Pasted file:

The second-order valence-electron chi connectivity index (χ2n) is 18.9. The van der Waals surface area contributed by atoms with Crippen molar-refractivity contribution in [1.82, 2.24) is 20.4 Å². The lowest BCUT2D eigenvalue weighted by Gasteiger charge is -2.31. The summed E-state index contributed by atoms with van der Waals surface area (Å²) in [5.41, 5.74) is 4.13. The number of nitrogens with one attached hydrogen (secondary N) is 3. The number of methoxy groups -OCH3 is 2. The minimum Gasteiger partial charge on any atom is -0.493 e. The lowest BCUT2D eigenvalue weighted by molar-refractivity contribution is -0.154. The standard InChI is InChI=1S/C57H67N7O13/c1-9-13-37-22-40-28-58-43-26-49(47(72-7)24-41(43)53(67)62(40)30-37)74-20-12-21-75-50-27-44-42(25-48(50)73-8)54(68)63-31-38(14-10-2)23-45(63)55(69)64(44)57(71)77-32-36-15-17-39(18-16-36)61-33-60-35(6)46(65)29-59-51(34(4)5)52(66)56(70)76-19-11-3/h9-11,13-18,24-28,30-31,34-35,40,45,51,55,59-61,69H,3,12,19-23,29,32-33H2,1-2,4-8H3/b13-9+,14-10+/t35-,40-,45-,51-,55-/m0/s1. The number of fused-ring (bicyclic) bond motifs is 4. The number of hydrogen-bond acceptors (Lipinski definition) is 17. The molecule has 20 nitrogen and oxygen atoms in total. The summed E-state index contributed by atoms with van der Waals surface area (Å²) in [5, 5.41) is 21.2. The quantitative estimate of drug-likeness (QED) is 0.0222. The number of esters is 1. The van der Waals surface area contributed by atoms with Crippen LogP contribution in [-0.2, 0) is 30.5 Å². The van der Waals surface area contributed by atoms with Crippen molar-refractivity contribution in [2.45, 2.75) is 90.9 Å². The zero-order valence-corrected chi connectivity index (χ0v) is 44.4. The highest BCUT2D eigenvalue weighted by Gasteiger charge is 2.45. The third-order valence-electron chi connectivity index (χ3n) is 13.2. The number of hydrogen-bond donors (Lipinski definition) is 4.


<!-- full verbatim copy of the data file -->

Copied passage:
The second-order valence-electron chi connectivity index (χ2n) is 18.9. The van der Waals surface area contributed by atoms with Crippen molar-refractivity contribution in [1.82, 2.24) is 20.4 Å². The lowest BCUT2D eigenvalue weighted by Gasteiger charge is -2.31. The summed E-state index contributed by atoms with van der Waals surface area (Å²) in [5.41, 5.74) is 4.13. The number of nitrogens with one attached hydrogen (secondary N) is 3. The number of methoxy groups -OCH3 is 2. The minimum Gasteiger partial charge on any atom is -0.493 e. The lowest BCUT2D eigenvalue weighted by molar-refractivity contribution is -0.154. The standard InChI is InChI=1S/C57H67N7O13/c1-9-13-37-22-40-28-58-43-26-49(47(72-7)24-41(43)53(67)62(40)30-37)74-20-12-21-75-50-27-44-42(25-48(50)73-8)54(68)63-31-38(14-10-2)23-45(63)55(69)64(44)57(71)77-32-36-15-17-39(18-16-36)61-33-60-35(6)46(65)29-59-51(34(4)5)52(66)56(70)76-19-11-3/h9-11,13-18,24-28,30-31,34-35,40,45,51,55,59-61,69H,3,12,19-23,29,32-33H2,1-2,4-8H3/b13-9+,14-10+/t35-,40-,45-,51-,55-/m0/s1. The number of fused-ring (bicyclic) bond motifs is 4. The number of hydrogen-bond acceptors (Lipinski definition) is 17. The molecule has 20 nitrogen and oxygen atoms in total. The summed E-state index contributed by atoms with van der Waals surface area (Å²) in [5, 5.41) is 21.2. The quantitative estimate of drug-likeness (QED) is 0.0222. The number of esters is 1. The van der Waals surface area contributed by atoms with Crippen LogP contribution in [-0.2, 0) is 30.5 Å². The van der Waals surface area contributed by atoms with Crippen molar-refractivity contribution in [2.45, 2.75) is 90.9 Å². The zero-order valence-corrected chi connectivity index (χ0v) is 44.4. The highest BCUT2D eigenvalue weighted by Gasteiger charge is 2.45. The third-order valence-electron chi connectivity index (χ3n) is 13.2. The number of hydrogen-bond donors (Lipinski definition) is 4.